The move is in response to pressure from finance officials in Scotland and will bring councils in line with the rules in England and Wales
Under the proposed changes, councils will be able to keep the full value of any capital receipts from property transferred as part of PFI deals and will treat charges for PFI projects in the same way as council loan charges for standard capital projects. The latter will mean charges will be disregarded for capping purposes and will be able to attract grant.
'Our objective here is to ensure that there is no disincentive to use the PFI for deals which give you value for money,' said Mr Kynoch.
Mr Kynoch warned that the recently announced review of the formula for calculating grant-aided expenditure was unlikely to be implemented until 1998-99.
He said there would be no 'quick fix'. 'There are formidable questions to be addressed about such matters as access to reliable data,' he told delegates.
Mr Kynoch also took the opportunity to dismiss allegations that the new local government structure had been implemented with a lack of resources, creating a funding crisis. 'I do not accept that the problems which councils have faced this year are the result of a poor local government settlement,' said Mr Kynoch. 'Nor do I accept that reorganisation, of itself, is the cause of the problems.'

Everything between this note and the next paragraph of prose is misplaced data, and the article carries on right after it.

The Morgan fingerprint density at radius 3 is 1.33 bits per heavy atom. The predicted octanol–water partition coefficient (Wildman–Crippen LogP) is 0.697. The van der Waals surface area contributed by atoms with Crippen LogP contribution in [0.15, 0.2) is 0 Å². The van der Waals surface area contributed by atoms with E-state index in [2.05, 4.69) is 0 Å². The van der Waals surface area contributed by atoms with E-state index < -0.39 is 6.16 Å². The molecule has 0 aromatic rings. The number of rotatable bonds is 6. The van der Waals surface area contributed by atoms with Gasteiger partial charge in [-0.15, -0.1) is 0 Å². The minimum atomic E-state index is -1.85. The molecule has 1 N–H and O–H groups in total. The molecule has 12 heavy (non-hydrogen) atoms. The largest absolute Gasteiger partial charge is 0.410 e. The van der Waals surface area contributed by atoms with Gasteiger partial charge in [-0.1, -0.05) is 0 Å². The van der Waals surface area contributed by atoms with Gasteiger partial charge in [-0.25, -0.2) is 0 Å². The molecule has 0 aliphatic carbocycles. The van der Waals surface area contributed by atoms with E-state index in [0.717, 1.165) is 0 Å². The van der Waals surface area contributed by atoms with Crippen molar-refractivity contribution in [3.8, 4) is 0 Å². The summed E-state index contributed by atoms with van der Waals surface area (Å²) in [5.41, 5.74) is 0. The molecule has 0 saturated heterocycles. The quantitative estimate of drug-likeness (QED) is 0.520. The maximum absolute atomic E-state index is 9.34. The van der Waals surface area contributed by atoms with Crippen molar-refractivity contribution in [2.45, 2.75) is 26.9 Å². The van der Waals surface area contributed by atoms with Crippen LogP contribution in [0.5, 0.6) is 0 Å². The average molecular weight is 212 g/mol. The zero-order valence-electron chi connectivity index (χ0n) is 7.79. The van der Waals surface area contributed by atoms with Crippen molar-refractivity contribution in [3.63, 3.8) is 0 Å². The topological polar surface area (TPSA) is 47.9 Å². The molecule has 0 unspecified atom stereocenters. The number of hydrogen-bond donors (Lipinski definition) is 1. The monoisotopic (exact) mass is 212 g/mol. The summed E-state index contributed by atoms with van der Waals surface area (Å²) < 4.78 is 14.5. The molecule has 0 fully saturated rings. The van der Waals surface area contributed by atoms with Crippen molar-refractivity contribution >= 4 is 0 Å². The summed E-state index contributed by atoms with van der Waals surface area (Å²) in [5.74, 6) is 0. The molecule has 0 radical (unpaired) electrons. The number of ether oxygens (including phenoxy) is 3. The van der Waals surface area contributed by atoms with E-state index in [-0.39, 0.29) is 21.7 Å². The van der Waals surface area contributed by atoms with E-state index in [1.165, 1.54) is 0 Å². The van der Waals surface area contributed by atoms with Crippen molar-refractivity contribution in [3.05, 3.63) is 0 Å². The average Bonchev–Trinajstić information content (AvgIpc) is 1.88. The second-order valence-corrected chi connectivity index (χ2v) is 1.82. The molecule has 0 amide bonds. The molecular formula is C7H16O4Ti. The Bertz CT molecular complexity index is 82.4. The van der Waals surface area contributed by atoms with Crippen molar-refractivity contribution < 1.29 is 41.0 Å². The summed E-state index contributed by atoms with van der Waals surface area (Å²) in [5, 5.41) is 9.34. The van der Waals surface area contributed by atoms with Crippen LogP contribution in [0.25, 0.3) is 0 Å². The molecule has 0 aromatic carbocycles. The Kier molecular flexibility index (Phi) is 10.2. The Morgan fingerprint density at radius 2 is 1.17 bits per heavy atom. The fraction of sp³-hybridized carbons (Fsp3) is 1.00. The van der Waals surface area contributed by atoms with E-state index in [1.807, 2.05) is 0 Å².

He said councils' spending had been increased by £186 million or 3.6% and blamed the outgoing authorities for the crisis. 'They've been spending at levels far in excess of those which they could afford. Their expenditure has been substantially higher than their income and they have funded the difference by running down their balances,' he said.
A lack of balances held by the new councils had brought an average increase in council tax bills of 13% and led to calls to increase budgets by over 10%.
Mr Kynoch also urged the new authorities to 'abolish past bad practice'.
'Servicing of the taxpayer, as efficiently and cheaply as possible, is the sole raison d'etre of local government,' he said.